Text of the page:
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Fatigue is a common occurrence in cancer patients regardless of tumor type or anti-tumor therapies and is an especially problematic symptom in persons with incurable tumor disease. In rodents, tumor-induced fatigue is associated with a progressive loss of skeletal muscle mass and increased expression of biomarkers of muscle protein degradation. The purpose of the present study was to determine if muscle wasting and expression of biomarkers of muscle protein degradation occur in the hearts of tumor-bearing mice, and if these effects of tumor growth are associated with changes in cardiac function.
The colon26 adenocarcinoma cell line was implanted into female CD2F1 mice and skeletal muscle wasting, in vivo heart function, in vitro cardiomyocyte function, and biomarkers of muscle protein degradation were determined.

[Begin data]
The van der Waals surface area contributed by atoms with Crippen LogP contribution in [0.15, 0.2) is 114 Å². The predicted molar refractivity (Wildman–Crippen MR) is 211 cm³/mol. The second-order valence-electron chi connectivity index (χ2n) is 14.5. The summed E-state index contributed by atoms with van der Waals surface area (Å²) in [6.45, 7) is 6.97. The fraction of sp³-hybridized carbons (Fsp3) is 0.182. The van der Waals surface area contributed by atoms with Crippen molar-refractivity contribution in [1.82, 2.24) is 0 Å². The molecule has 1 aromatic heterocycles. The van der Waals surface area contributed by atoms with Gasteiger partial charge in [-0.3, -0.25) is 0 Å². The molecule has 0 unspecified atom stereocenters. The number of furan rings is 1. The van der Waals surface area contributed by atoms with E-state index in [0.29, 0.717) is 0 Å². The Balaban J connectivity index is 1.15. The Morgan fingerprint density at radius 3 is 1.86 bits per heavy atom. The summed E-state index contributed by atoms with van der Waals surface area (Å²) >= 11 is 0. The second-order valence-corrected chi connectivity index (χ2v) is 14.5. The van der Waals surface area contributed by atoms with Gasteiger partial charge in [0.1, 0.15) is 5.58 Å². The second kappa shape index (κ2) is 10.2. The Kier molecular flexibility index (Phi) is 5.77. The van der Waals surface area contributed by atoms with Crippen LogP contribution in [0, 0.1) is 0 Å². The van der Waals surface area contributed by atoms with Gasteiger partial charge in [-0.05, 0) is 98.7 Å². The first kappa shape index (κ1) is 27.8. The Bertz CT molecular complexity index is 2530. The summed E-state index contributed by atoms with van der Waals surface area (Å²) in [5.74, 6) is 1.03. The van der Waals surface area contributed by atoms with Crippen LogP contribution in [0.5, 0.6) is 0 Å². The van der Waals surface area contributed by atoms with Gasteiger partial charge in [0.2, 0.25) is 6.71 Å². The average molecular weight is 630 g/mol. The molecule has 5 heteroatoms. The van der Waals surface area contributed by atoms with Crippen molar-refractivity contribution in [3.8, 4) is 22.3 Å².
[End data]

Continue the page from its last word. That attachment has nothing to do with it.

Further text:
Expression of biomarkers of protein degradation were increased in both the gastrocnemius and heart muscle of tumor-bearing mice and caused systolic dysfunction in vivo. Cardiomyocyte function was significantly depressed during both cellular contraction and relaxation.
These results suggest that heart muscle is directly affected by tumor growth, with myocardial function more severely compromised at the cellular level than what is observed using echocardiography.